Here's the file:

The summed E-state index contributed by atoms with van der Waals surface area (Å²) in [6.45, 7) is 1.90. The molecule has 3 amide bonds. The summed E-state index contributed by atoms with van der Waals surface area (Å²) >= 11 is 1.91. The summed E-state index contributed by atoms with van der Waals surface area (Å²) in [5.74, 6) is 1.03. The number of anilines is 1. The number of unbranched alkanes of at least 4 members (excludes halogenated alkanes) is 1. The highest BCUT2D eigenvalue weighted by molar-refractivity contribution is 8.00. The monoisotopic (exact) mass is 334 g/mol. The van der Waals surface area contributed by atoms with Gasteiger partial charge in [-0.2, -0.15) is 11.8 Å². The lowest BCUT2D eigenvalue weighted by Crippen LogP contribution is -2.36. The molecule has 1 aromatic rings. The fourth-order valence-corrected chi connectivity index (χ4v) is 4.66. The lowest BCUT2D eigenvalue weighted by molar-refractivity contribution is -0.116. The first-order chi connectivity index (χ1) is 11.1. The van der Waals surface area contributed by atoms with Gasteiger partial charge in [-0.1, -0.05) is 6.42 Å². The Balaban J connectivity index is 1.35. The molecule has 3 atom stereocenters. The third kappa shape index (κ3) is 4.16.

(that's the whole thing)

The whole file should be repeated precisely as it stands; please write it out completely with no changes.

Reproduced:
The summed E-state index contributed by atoms with van der Waals surface area (Å²) in [6.45, 7) is 1.90. The molecule has 3 amide bonds. The summed E-state index contributed by atoms with van der Waals surface area (Å²) >= 11 is 1.91. The summed E-state index contributed by atoms with van der Waals surface area (Å²) in [5.74, 6) is 1.03. The number of anilines is 1. The number of unbranched alkanes of at least 4 members (excludes halogenated alkanes) is 1. The highest BCUT2D eigenvalue weighted by molar-refractivity contribution is 8.00. The monoisotopic (exact) mass is 334 g/mol. The van der Waals surface area contributed by atoms with Gasteiger partial charge in [-0.2, -0.15) is 11.8 Å². The lowest BCUT2D eigenvalue weighted by Crippen LogP contribution is -2.36. The molecule has 1 aromatic rings. The fourth-order valence-corrected chi connectivity index (χ4v) is 4.66. The lowest BCUT2D eigenvalue weighted by molar-refractivity contribution is -0.116. The first-order chi connectivity index (χ1) is 11.1. The van der Waals surface area contributed by atoms with Gasteiger partial charge in [-0.1, -0.05) is 6.42 Å². The Balaban J connectivity index is 1.35. The molecule has 3 atom stereocenters. The third kappa shape index (κ3) is 4.16.